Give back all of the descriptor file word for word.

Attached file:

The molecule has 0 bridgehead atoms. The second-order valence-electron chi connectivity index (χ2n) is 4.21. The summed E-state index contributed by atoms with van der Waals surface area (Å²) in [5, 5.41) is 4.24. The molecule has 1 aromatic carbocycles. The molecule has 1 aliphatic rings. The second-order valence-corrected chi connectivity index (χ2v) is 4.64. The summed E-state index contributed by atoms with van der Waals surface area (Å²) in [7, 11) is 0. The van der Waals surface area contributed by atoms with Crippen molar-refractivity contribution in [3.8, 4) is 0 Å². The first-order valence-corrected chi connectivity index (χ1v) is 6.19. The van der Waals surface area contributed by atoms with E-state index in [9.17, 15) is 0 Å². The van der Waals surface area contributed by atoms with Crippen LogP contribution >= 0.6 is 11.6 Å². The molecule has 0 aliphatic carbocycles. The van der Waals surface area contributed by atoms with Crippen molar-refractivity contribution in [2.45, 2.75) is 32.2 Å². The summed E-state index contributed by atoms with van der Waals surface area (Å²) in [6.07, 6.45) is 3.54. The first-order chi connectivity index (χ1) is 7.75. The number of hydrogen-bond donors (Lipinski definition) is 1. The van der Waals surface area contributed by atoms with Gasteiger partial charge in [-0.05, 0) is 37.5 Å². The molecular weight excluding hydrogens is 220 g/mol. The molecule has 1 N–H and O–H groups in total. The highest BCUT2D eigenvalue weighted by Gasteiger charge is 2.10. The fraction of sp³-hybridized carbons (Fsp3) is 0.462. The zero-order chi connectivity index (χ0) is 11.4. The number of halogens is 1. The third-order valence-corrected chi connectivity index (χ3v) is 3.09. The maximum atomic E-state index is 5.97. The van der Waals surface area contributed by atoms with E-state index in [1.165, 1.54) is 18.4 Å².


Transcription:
The molecule has 0 bridgehead atoms. The second-order valence-electron chi connectivity index (χ2n) is 4.21. The summed E-state index contributed by atoms with van der Waals surface area (Å²) in [5, 5.41) is 4.24. The molecule has 1 aromatic carbocycles. The molecule has 1 aliphatic rings. The second-order valence-corrected chi connectivity index (χ2v) is 4.64. The summed E-state index contributed by atoms with van der Waals surface area (Å²) in [7, 11) is 0. The van der Waals surface area contributed by atoms with Crippen molar-refractivity contribution in [3.8, 4) is 0 Å². The first-order valence-corrected chi connectivity index (χ1v) is 6.19. The van der Waals surface area contributed by atoms with E-state index in [9.17, 15) is 0 Å². The van der Waals surface area contributed by atoms with Crippen LogP contribution >= 0.6 is 11.6 Å². The molecule has 0 aliphatic carbocycles. The van der Waals surface area contributed by atoms with Crippen molar-refractivity contribution in [2.45, 2.75) is 32.2 Å². The summed E-state index contributed by atoms with van der Waals surface area (Å²) in [6.07, 6.45) is 3.54. The first-order chi connectivity index (χ1) is 7.75. The number of hydrogen-bond donors (Lipinski definition) is 1. The van der Waals surface area contributed by atoms with Gasteiger partial charge in [-0.05, 0) is 37.5 Å². The molecular weight excluding hydrogens is 220 g/mol. The molecule has 1 N–H and O–H groups in total. The highest BCUT2D eigenvalue weighted by Gasteiger charge is 2.10. The fraction of sp³-hybridized carbons (Fsp3) is 0.462. The zero-order chi connectivity index (χ0) is 11.4. The number of halogens is 1. The third-order valence-corrected chi connectivity index (χ3v) is 3.09. The maximum atomic E-state index is 5.97. The van der Waals surface area contributed by atoms with E-state index in [1.165, 1.54) is 18.4 Å².